Three separate trials examining the impact of closing a patent foramen ovale on the risk of stroke all point to endovascular closure offering a greater reduction in risk than with anticoagulant or antiplatelet therapy alone.
However, this benefit may be evident only in patients at higher risk of stroke associated with patent foramen ovale (PFO), and comes at the cost of an increased risk of atrial fibrillation and procedure-related adverse events, according to papers published in the Sept. 14 issue of the New England Journal of Medicine.
Closure plus anticoagulation vs. anticoagulation or antiplatelets alone
In the CLOSE trial, 663 patients aged 16-60 years who had experienced a recent stroke attributed to PFO and who had an associated atrial septal aneurysm or large interatrial shunt were randomized to transcatheter closure plus long-term antiplatelet therapy, antiplatelets alone, or oral anticoagulation alone.
After a mean follow-up of 5.3 years, Jean‑Louis Mas, MD, of Sainte-Anne Hospital, Paris, and his colleagues reported that there were no recurrent strokes in the closure group, but 14 of the 235 patients in the antiplatelets-only group experienced a stroke, representing a 97% reduction in the risk of stroke with endovascular closure (P less than .001). Patients in the antiplatelets-only group had a 4.9% overall probability of stroke, and no explanation other than PFO could be found for their recurrent stroke (), reported .
The study was not adequately powered to compare the outcomes of anticoagulant therapy with antiplatelet therapy alone.
The closure group also had a 61% lower risk of the secondary composite outcome of stroke, transient ischemic attack, or systemic embolism, compared with the antiplatelet-only group (P = .01).
However, closure of the PFO was associated with a higher rate of new-onset atrial fibrillation or flutter than antiplatelet therapy alone (4.6% vs. 0.9%, P = .02), and major procedural complications occurred in 5.9% of patients.
Closure plus antiplatelets vs. antiplatelets alone
In the second study – REDUCE – 664 patients with PFO who had experienced an ischemic stroke with no other obvious cause were randomized either to closure plus antiplatelet therapy or antiplatelet therapy alone ().
Over the median follow-up of 3.2 years, there were ischemic strokes in 1.4% of patients in the closure group, compared with 5.4% in the antiplatelet-only group; this was a 77% reduction in risk (P = .002), Lars Søndergaard, MD, of the University of Copenhagen, and his coauthors reported.
The closure group also had a 49% lower incidence of new brain infarctions, compared with the antiplatelet-only group, although the incidence of silent brain infarction was similar between the two groups.
While the risks of major bleeding, deep-vein thrombosis, and pulmonary embolism and serious adverse events were similar between the two groups, the closure group had a 2.5% rate of procedure-related serious adverse events and 1.4% rate of device-related serious adverse events. The closure group also had a significantly higher incidence of atrial fibrillation when compared with the control group (6.6% vs. 0.4%; P less than .001).
Closure vs. medical therapy alone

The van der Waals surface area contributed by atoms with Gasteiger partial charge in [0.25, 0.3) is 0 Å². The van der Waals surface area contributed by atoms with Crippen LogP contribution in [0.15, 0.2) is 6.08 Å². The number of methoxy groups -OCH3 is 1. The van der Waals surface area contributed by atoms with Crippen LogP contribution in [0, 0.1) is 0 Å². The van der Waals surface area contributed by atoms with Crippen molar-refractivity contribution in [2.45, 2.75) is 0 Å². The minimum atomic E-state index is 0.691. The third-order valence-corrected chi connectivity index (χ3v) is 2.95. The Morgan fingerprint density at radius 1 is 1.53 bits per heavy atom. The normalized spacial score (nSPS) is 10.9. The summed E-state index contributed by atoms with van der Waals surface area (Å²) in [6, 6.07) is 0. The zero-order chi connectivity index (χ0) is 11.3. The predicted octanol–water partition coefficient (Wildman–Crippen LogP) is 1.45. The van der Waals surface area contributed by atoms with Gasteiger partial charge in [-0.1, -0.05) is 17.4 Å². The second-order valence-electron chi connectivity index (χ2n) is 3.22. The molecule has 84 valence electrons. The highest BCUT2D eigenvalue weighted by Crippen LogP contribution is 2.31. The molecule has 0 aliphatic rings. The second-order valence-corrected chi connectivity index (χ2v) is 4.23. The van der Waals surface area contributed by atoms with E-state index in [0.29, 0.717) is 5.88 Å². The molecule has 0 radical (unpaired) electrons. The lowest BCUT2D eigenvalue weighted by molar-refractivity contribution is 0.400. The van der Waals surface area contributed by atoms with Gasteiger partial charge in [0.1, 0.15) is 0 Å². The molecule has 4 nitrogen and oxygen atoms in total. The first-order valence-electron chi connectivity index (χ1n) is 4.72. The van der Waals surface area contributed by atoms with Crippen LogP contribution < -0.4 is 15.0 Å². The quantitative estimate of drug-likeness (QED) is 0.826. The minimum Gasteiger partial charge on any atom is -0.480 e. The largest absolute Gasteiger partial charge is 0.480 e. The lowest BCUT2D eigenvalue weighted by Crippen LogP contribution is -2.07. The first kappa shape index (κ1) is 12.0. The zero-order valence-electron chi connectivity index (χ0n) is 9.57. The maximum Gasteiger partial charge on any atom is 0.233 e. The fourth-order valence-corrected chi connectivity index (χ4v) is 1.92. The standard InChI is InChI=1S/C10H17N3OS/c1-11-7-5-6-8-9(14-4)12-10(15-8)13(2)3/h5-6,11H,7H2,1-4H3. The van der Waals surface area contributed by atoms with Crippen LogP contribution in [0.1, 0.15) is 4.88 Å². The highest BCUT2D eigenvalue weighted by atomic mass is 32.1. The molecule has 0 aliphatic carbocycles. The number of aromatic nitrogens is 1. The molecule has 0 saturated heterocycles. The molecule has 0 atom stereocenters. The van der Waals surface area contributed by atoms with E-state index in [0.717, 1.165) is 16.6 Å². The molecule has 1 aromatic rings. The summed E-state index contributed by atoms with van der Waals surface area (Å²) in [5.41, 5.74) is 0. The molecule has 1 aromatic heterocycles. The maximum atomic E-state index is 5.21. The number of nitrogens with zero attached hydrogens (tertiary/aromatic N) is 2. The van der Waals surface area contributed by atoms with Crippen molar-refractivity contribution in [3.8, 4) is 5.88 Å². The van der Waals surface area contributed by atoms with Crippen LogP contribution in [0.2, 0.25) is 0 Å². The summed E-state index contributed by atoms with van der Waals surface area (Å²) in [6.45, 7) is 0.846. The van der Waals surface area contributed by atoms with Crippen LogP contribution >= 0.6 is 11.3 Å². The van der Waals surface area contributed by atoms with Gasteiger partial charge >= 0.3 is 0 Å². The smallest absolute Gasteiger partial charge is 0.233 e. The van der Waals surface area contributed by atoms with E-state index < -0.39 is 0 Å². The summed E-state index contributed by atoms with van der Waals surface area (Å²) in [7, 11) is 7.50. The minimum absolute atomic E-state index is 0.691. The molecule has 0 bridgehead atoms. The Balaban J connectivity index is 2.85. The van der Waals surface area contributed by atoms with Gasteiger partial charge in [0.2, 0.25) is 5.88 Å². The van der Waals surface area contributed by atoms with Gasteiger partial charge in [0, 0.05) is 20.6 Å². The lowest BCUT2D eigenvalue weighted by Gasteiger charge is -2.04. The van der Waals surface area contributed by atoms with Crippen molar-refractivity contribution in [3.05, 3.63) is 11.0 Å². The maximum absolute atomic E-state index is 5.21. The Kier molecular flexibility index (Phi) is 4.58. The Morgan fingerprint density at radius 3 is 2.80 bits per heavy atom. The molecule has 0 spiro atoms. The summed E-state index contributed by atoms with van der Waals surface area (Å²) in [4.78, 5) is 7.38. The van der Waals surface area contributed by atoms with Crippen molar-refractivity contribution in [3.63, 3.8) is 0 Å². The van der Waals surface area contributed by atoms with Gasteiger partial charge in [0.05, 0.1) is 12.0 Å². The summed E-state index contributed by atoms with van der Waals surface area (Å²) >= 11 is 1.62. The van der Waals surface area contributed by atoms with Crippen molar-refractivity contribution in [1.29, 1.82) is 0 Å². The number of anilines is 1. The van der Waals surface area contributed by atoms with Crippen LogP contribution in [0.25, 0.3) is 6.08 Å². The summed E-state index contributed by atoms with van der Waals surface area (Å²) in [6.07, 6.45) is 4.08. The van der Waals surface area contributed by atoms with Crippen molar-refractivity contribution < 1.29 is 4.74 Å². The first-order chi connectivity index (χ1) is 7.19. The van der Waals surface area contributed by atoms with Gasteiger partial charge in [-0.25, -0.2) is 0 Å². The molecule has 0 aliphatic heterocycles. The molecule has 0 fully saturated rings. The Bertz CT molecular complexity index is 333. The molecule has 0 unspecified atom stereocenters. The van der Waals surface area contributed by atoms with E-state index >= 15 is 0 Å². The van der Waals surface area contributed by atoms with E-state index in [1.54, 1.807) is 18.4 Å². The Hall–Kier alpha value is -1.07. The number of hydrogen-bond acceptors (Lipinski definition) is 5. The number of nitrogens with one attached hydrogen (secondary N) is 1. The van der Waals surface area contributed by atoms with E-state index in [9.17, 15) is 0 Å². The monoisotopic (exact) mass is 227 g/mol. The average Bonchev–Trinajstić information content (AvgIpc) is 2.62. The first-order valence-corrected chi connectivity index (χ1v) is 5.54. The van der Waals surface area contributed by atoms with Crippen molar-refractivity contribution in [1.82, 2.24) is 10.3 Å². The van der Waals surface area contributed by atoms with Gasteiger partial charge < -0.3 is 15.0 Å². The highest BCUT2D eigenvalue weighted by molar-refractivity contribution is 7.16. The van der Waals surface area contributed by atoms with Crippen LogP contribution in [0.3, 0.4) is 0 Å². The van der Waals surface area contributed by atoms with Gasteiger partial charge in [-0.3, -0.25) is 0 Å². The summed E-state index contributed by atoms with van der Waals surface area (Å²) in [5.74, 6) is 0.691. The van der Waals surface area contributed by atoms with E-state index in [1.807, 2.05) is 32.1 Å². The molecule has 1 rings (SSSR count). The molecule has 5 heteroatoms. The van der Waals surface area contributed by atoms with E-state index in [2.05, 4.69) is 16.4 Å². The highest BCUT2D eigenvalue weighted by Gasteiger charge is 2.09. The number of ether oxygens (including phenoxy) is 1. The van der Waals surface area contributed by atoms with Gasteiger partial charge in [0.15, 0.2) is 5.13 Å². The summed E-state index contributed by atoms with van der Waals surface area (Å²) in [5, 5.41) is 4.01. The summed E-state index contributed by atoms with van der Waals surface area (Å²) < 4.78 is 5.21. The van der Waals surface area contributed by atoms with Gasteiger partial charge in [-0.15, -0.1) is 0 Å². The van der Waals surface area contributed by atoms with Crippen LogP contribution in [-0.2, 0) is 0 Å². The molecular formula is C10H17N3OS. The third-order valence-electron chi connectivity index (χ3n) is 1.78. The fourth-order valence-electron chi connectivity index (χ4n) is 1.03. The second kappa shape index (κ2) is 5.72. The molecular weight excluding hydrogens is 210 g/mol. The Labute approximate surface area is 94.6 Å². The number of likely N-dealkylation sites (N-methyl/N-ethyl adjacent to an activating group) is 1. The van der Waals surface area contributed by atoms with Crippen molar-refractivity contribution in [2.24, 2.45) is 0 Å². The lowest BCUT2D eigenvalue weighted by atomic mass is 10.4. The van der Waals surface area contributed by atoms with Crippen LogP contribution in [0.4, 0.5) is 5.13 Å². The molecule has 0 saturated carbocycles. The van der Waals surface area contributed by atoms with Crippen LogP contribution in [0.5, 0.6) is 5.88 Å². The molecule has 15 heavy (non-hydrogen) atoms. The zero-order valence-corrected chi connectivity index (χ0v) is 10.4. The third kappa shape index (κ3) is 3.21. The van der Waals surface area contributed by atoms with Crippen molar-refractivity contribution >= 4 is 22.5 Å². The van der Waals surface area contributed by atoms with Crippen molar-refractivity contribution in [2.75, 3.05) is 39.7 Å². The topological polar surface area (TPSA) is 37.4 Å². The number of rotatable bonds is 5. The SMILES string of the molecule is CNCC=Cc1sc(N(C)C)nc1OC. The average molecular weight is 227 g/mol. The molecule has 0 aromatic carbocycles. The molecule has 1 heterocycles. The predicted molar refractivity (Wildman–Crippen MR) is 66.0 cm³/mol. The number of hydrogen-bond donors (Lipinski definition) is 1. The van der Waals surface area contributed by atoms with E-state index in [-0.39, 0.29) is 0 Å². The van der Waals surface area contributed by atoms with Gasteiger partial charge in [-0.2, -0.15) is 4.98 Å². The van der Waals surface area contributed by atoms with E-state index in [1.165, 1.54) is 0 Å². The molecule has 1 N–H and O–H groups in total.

Finally, in the third paper, Jeffrey L. Saver, MD, of the University of California, Los Angeles, and his associates reported the long-term outcomes of the RESPECT trial of PFO closure versus medical therapy alone in 980 patients with PFO who had experienced a cryptogenic ischemic stroke ().
After a median follow-up of 5.9 years, there was a 45% lower risk of recurrent ischemic stroke in the closure group, compared with the medical therapy alone group. The overall incidence of recurrent ischemic stroke was 0.58 events per 100 patient-years after closure, compared against 1.07 events with medical therapy, which included aspirin, warfarin, clopidogrel, or aspirin combined with extended-release dipyridamole.
However, the rate of pulmonary embolism was more than threefold higher, and the rate of deep vein thrombosis was more than fourfold higher in the closure group, compared with the medical therapy group, although the latter was not statistically significant.
In an accompanying perspective on the three studies, Andrew Farb, MD, and his colleagues from the Center for Devices and Radiological Health at the Food and Drug Administration noted that the clinical benefit of closing a PFO has been an ongoing question for several decades, but the data on the Amplatzer PFO Occluder – a device for PFO closure – had met the agency’s approval threshold.
“The FDA concluded that although there were few recurrent strokes in both groups and some uncertainty regarding the reduction in stroke risk attributable to the device, preventing recurrent stroke is of high value,” the authors wrote ().
However, they stressed that because of the high prevalence of PFO, patients being considered for surgical closure should undergo comprehensive clinical assessment by a neurologist and cardiologist to ensure the ischemic stroke did not have any other possible cause.
The CLOSE trial was supported by the French Ministry of Health. Fourteen authors reported funding, grants, consultancies, and other support from the pharmaceutical industry. The REDUCE trial was supported by W.L. Gore and Associates, and 11 authors declared grants or fees from W.L. Gore and Associates. The RESPECT trial was supported by St. Jude Medical. Eight authors declared grants, fees, or nonfinancial support from St. Jude Medical. One also declared grants and fees from the pharmaceutical industry. The authors of the accompanying perspective had no conflicts of interest to declare.